There are a number of things which can damage DNA - toxic chemicals are the primary concern on earth but, in space, ionized radiation is the worry. Unrepaired DNA can lead to mutations, which in turn can lead to diseases like cancer. Intricate DNA repair mechanisms in the cells' nuclei are constantly working to fix what's broken, but whether the repair work happens "on the road" — right where the damage occurs — or "in the shop" — at specific regions of the nucleus — is an unanswered question.
NASA scientists are working on understanding where and how DNA is repaired so they can be prepared for long distance space travel.
The dream of theoretical physics is to unite behind a common theory that explains everything, but that goal has remained highly elusive.
String theory emerged 40 years ago as one of the most promising candidates for such a theory, and has since slipped in and out of favor as new innovations have occurred. Now Europe is fortunate to have one of the world’s leading experts in string theory working on an ambitious project that could make significant progress towards a unified theory, and at least help resolve two mysteries.
One is how the universe emerged in the beginning as a random fluctuation of a vacuum state, and the other is a common explanation for all sub-atomic particles.
Greenhouse gas emissions from power stations could be cut to almost zero by controlling the combustion process with tiny tubes made from an advanced ceramic material, claim British engineers.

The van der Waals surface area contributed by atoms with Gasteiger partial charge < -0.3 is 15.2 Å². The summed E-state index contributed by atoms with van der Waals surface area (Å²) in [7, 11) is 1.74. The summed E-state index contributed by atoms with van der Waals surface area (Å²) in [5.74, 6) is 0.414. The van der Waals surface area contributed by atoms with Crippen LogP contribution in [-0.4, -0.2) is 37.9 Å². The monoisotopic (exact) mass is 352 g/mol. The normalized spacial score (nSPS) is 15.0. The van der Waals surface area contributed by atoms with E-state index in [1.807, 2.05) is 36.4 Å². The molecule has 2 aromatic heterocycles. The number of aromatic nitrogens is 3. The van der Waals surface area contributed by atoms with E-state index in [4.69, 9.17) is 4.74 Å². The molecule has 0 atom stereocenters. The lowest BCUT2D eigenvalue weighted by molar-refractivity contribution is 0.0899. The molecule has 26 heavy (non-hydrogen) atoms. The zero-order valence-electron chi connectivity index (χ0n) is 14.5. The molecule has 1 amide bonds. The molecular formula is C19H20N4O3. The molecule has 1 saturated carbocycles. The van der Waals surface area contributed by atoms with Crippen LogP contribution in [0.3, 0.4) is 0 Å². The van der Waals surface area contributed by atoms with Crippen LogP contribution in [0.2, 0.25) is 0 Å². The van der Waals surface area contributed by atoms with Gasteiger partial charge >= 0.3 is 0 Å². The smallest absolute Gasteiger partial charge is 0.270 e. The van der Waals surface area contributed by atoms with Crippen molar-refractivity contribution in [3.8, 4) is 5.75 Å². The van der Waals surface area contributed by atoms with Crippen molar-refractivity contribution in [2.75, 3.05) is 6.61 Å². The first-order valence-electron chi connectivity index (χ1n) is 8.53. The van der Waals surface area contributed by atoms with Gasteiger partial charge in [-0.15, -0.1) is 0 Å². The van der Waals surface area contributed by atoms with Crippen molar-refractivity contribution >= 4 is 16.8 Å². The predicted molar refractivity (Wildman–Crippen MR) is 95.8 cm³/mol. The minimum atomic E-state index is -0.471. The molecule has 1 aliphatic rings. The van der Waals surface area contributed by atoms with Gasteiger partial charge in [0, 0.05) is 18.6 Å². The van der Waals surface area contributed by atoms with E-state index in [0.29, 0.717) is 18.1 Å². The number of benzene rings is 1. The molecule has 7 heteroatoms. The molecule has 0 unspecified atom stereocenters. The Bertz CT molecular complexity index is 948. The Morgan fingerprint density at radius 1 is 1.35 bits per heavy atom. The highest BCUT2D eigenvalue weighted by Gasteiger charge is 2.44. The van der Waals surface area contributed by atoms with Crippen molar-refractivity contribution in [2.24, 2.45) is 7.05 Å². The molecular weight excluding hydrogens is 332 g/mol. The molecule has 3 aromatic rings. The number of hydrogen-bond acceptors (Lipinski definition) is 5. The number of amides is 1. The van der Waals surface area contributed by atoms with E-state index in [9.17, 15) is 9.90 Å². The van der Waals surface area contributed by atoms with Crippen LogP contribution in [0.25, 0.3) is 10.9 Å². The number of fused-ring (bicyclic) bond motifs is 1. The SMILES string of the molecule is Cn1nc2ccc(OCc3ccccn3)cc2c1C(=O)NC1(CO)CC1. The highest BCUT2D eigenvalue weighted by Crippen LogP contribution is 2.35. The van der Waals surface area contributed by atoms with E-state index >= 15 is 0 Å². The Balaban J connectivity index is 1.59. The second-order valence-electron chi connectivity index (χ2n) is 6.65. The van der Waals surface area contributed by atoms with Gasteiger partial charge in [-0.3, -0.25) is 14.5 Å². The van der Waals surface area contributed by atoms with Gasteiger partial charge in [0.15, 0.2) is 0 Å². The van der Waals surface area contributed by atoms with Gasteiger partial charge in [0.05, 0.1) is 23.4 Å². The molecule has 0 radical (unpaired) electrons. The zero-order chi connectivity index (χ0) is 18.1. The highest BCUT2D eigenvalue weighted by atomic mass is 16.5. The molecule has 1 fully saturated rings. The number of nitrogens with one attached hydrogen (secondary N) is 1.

The material, known as LSCF, has the remarkable property of being able to filter oxygen out of the air.
Molly Brown of NASA’s Goddard Space Flight Center in Greenbelt, Md., and her colleagues have created a model using data from satellite remote sensing of crop growth and food prices.
Brown conceived the idea while working with organizations in Niger, West Africa, that provide information regarding failed crops and help address local farmers' worries about feeding their families. Brown's new approach could improve the ability for government and humanitarian aid officials to plan and respond to drought-induced food price increases in Niger and elsewhere.
On July 3, a NASA aircraft equipped with a state-of-the-art sensor provided emergency response officials with critical soil moisture data for several regions across Texas that were threatened by flooding. NASA responded to the heavy rains and flooding in Texas by redirecting a NASA research aircraft, the P-3B, to Texas after it completed an interagency project in Oklahoma.
The aircraft had been flying a sensor developed by the University of Colorado at Boulder, NOAA and U.S. Department of Agriculture that could provide detailed maps of ground surface water.
LSI (low-swirl injector) technology, developed by Robert Cheng of Lawrence Berkeley National Laboratory, recently won a 2007 R&D 100 award from R&D magazine as one of the top 100 new technologies of the year for successfully using pure hydrogen as a fuel – a milestone that indicates a potential to help eliminate millions of tons of carbon dioxide and thousands of tons of NOx from power plants each year.
The LSI holds great promise for its near-zero emissions of nitrogen oxides, gases that are emitted during the combustion of fuels such as natural gas during the production of electricity.